US, Canada team up to fund critical minerals junior Lomiko

Lomiko Metals’ La Loutre graphite project in Quebec. (Source: Lomiko Metals)

The United States and Canada are, for the first time, joining forces to support the development of critical mineral mines by Canadian companies as both governments step up efforts to reduce their reliance on Chinese supplies of energy transition minerals.

Graphite exploration firm Lomiko Metals (TSX: LMR) has been granted a combined $12 million —$3.6m from Ottawa and $8.4m from Washington — to advance its La Loutre graphite project in southeastern Quebec.

“To achieve these concurrent Canadian and American funding opportunities is a win for Quebec, Canada, and the United States as we approach a next phase of studies,” Lomiko’s chief executive Belinda Labatte said in the statement.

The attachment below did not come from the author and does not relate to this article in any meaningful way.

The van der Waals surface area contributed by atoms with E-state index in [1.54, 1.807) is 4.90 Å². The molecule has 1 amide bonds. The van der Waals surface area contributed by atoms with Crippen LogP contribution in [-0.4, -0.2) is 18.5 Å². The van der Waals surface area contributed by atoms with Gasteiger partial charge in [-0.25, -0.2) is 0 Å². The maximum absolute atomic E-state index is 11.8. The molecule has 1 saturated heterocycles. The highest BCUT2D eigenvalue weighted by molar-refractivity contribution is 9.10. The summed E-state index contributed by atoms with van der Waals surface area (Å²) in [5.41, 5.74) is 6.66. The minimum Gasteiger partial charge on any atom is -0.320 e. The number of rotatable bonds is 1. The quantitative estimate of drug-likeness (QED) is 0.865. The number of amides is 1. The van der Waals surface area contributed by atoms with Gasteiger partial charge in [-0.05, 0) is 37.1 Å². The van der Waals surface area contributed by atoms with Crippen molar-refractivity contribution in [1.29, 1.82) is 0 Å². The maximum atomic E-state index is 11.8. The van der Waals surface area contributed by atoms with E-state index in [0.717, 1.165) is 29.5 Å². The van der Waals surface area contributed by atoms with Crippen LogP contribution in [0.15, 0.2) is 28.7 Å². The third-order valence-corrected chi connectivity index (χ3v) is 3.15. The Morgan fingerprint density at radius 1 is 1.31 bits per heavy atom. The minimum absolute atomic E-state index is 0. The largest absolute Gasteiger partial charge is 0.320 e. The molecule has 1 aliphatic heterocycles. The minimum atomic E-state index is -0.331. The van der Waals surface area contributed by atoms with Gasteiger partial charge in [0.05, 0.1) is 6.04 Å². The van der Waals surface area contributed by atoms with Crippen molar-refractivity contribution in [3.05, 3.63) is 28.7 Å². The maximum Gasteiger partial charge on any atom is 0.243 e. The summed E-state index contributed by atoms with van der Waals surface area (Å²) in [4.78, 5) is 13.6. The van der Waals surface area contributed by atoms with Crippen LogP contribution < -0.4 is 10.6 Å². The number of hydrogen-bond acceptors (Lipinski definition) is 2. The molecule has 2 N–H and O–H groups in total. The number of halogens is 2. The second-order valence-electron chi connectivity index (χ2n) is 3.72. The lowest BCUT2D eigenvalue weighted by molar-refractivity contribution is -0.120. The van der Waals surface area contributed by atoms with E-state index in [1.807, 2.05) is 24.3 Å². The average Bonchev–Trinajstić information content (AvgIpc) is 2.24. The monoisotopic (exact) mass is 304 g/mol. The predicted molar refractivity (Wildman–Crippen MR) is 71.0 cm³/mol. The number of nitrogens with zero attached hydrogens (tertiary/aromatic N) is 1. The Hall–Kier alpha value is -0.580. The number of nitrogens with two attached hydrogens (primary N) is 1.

“It will help advance supply chain resilience and create job opportunities in Canada,” Labatte added. Lomiko’s mine is also expected to generate high-quality graphite for defense applications and the growing electric vehicle (EV) market in North America.

The other Canadian junior to receive a shot in the arm is Fortune Minerals (TSX: FT, which had already been granted funds, in December and March this year, to advance its longstanding NICO cobalt-gold-bismuth-copper project in the Northwest Territories.

The Canadian contribution is part of a larger $2.8 billion (Cdn$3.8bn) fund for the critical minerals sector that was announced in the Canadian federal government’s 2023 budget. 

The US portion comes from the Department of Defense, acting under the Defense Production Act created by President Joe Biden in 2022.

The funding to both companies follows Washington’s decision earlier this week to slap major new tariffs on Chinese EVs, advanced batteries, solar cells, steel, aluminum and medical equipment.